Self-confessed IRA man Michael Hayes may have "important evidence" about the Birmingham pub bombings, a British High Court hearing has been told.
Ten of the victims' families were at the High Court in Birmingham yesterday in a legal bid to overturn coroner Sir Peter Thornton QC's ruling banning the identification of suspects at fresh inquests.
The relatives are asking for a judicial review of that decision, in order to widen the inquests' scope and include "the perpetrator issue".
In opening submissions, their barrister Adam Straw said: "There's been no full and independent investigation for who was responsible."
If the coroner's ruling was overturned, Mr Straw said it could open the door to individuals like self-confessed IRA man Michael Hayes being asked to give evidence at the inquests.
Dublin-based Hayes previously told a BBC interview he took "collective responsibility" for the organisation's activities in England, including the pub bombings.
He also claimed to have defused a third bomb placed outside Barclays Bank on the city's Hagley Road, when the scale of the bloodshed became clear.
Speaking in July, when asked if he had planted either bomb in the Tavern in the Town or the Mulberry Bush, he replied: "No comment. No comment."
Mr Straw told the judges: "Michael Hayes may be put on the stand and may bring forward important evidence."
Asked about the fairness of "naming" such individuals, Mr Straw said: "The names of the Birmingham Six and five other individuals are already out there. One only has to do a simple Google search."
However, Sir Peter's barrister said that inquests were not the correct arena to consider who carried out the bombings, and risked turning forthcoming hearings into a "proxy criminal trial".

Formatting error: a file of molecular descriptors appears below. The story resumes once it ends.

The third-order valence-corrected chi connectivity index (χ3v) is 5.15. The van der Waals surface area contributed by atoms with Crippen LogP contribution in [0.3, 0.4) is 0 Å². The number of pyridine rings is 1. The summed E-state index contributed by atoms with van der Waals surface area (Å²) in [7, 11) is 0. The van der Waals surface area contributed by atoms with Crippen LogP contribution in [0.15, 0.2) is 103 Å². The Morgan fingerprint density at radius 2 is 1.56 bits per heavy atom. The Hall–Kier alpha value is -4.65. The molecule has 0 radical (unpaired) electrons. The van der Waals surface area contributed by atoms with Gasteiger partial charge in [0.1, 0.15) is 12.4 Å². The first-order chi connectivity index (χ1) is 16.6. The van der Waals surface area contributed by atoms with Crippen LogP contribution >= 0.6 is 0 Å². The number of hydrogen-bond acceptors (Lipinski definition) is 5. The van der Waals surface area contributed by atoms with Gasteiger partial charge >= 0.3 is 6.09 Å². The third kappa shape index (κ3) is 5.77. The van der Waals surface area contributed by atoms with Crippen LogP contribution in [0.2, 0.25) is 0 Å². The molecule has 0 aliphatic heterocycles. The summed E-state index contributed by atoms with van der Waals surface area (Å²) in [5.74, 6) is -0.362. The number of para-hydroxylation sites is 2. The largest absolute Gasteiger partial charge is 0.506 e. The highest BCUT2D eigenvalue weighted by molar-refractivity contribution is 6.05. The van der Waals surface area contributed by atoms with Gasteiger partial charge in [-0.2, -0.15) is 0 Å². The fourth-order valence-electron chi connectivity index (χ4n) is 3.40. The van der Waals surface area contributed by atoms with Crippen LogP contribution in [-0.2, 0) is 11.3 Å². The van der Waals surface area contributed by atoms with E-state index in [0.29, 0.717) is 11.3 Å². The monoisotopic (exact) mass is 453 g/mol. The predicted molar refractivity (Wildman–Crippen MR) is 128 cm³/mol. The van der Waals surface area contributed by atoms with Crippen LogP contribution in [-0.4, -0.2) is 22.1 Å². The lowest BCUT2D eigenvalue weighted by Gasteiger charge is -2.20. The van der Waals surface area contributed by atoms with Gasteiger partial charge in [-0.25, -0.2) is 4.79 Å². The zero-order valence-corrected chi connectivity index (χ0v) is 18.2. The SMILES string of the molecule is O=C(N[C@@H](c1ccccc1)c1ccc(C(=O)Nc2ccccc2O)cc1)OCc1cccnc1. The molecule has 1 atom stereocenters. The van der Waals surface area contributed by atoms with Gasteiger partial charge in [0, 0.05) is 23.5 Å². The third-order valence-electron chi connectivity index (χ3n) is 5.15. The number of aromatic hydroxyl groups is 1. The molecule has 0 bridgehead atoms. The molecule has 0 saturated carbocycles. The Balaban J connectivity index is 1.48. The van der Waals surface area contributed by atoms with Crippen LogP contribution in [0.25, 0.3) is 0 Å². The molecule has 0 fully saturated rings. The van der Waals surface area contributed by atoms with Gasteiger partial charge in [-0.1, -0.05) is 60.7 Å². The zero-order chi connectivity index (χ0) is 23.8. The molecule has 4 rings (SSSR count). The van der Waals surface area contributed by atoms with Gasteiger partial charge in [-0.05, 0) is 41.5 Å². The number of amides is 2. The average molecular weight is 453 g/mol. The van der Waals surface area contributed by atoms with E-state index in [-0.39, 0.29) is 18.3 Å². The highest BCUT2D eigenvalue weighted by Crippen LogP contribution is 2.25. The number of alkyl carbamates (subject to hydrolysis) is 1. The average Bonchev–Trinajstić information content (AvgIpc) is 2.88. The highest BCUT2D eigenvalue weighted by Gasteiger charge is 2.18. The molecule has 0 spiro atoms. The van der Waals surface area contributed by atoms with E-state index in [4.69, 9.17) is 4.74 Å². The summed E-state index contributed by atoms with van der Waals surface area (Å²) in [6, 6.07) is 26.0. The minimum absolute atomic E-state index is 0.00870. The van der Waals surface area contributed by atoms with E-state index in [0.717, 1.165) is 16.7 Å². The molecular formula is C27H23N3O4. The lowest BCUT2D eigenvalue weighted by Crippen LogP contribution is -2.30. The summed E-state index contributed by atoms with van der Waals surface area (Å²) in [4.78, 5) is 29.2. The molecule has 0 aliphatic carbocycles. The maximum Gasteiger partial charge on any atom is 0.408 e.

In written submissions for the coroner, his barrister Peter Skelton QC concluded: "Thus the many years of expensive and exhaustive endeavour would not result in the claimants' principal goal: a public conclusion about who bombed Birmingham.
"That aim is entirely legitimate and understandable. But it is not one that these inquests can achieve."
The city centre double bombings, widely believed to be the work of the IRA, killed 21 people and injured 182, making it - at the time - the deadliest peacetime attack on the UK.
Six men, known as the Birmingham Six, were imprisoned for the murders and served 17 years behind bars in one of Britain's most infamous miscarriages of justice, before their convictions were quashed.
The High Court hearing is the latest stage in a lengthy campaign by the families for "truth and justice".
Senior coroner Louise Hunt last year allowed new inquests after hearing evidence the British state may have been protecting a British government informant, and that the British police allegedly ignored two tip-offs of an imminent IRA attack.
In submissions to Lord Justice Simon and Mrs Justice Carr, Mr Straw said: "There's compelling interest for a full investigation for who was responsible with the aim of bringing them to justice."
The barrister added: "In our submission, at the end of the inquest, the coroner could perfectly properly say if one or more of the individuals unlawfully killed the victims."
Lord Justice Simon replied: "Or possibly none."
New inquests are on hold until the High Court judges deliver their ruling.
Some of the bereaved families said they would "no longer participate" in the inquests, without the perpetrator issue being included.
The hearing continues tomorrow.